As an intern I had the opportunity to attend the ‘Jisc Digifest 2017 Event’ which celebrated the power of digitalisation. I attended this event with two other interns and we all had the opportunity to hear how the power of digital technology has the potential to transform and revolutionise learning and teaching.
Initially I felt intimidated; for the reason that I don’t believe myself to be very knowledgeable regarding technology. During the welcome meeting I took out my notepad and pen and glanced around the room to see that the majority of people had a device of some sort, thus adding to my initial discomfort. What’s more, the other interns enjoyed engaging with the various gadgets displayed, whereas I felt out of my element.
I was mindful that attending the Digifest event would provide a great way for us to ‘network’ and promote the Catalyst Interactive Essay Project. However, the ‘face to face’ networking proved to be much more complex than the online networking I had become accustomed to. For instance, in an online environment I am able to share ideas and projects confidently. This is achieved through a clear descriptive that is targeted at a specific ‘network’ of people. Yet, face to face this was incredibly difficult; I found that approaching people was more challenging than I anticipated. Several people were instantly dismissive and this ultimately impacted on motivation and confidence. An advantage of online networking is that people can avoid commenting on something they feel has no interest to them, therefore the writer doesn’t have to contend with any discouragement. On reflection however, I have realised that this experience is comparable to receiving a critical comment on a piece of work shared in an online network.
During the ‘Designing Digitally Enhanced Curricula’ meeting, I noticed the ideas and concepts presented from Basingstoke College of Technology on ‘Innovative and Creative Uses of Technology’ were similar to those of the ‘Catalyst Interactive Essay Project’. Therefore, I took the opportunity to connect with members of this project via twitter to share and promote the Catalyst Interactive Essay Project. This initial ‘networking’ then led to a quick discussion face to face. I also seized the opportunity to briefly introduce our project to a group of educators we were seated with; this group were much more accepting of the project and were keen to hear more. What opportunities could result from this networking?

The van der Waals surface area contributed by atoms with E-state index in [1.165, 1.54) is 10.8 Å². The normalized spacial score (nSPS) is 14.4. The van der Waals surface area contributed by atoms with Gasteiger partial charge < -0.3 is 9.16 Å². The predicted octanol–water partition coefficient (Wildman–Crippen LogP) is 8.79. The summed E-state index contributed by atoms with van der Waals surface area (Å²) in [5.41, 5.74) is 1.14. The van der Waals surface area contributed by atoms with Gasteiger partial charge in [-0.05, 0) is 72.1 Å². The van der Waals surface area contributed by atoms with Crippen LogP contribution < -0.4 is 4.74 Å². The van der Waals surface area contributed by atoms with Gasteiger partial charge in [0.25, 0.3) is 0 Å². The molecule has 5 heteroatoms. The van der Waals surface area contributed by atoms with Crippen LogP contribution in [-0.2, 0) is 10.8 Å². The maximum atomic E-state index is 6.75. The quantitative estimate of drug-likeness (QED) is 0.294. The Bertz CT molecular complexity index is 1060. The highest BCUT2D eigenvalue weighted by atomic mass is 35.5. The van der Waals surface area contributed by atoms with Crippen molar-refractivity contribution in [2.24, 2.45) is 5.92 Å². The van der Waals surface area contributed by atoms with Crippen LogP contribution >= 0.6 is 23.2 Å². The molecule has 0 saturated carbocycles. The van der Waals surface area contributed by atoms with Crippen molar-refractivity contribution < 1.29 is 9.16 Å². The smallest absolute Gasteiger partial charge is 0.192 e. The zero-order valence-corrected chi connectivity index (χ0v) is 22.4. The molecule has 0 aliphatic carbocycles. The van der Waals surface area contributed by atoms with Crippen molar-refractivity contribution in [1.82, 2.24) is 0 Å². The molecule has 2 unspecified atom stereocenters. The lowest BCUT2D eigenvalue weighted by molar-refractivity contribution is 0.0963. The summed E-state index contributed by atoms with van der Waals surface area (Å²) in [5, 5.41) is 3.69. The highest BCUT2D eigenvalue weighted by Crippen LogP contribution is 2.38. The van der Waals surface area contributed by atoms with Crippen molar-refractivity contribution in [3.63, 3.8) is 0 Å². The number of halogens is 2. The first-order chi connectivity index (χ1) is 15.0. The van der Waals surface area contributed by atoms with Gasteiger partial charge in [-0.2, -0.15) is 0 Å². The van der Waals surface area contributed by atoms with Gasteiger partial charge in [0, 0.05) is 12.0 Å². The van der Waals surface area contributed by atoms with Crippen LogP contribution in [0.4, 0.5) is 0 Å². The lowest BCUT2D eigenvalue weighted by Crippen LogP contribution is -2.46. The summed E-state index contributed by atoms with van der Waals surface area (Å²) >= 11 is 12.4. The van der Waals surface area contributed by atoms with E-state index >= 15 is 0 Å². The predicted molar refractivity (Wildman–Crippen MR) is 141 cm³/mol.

Attending the event provided ‘food for thought’; ‘how has technology supported my learning journey?’ Reflecting briefly on the second year of the BA (hons) Education Studies Degree programme; I was provided with the opportunity to produce an interactive essay assignment and it was this assignment that challenged and transformed me as a student. The network I created to share my interactive essay provided feedback from peers, academics and professionals. Thus altering my views regarding technology and education. This links to a statement I heard today from Liam Earney, ‘it is only when we share and collaborate that great things happen’.
The word opportunity has entered my thoughts a lot today, and it is this word that I consider to be of great importance. Shouldn’t students be provided with the opportunity to use technical advances to network? Shouldn’t educators and institutions be providing students with these opportunities? What further opportunities would this create? My final thought from my experience at Digifest is that we need to ensure students experiences match the digital society we live in.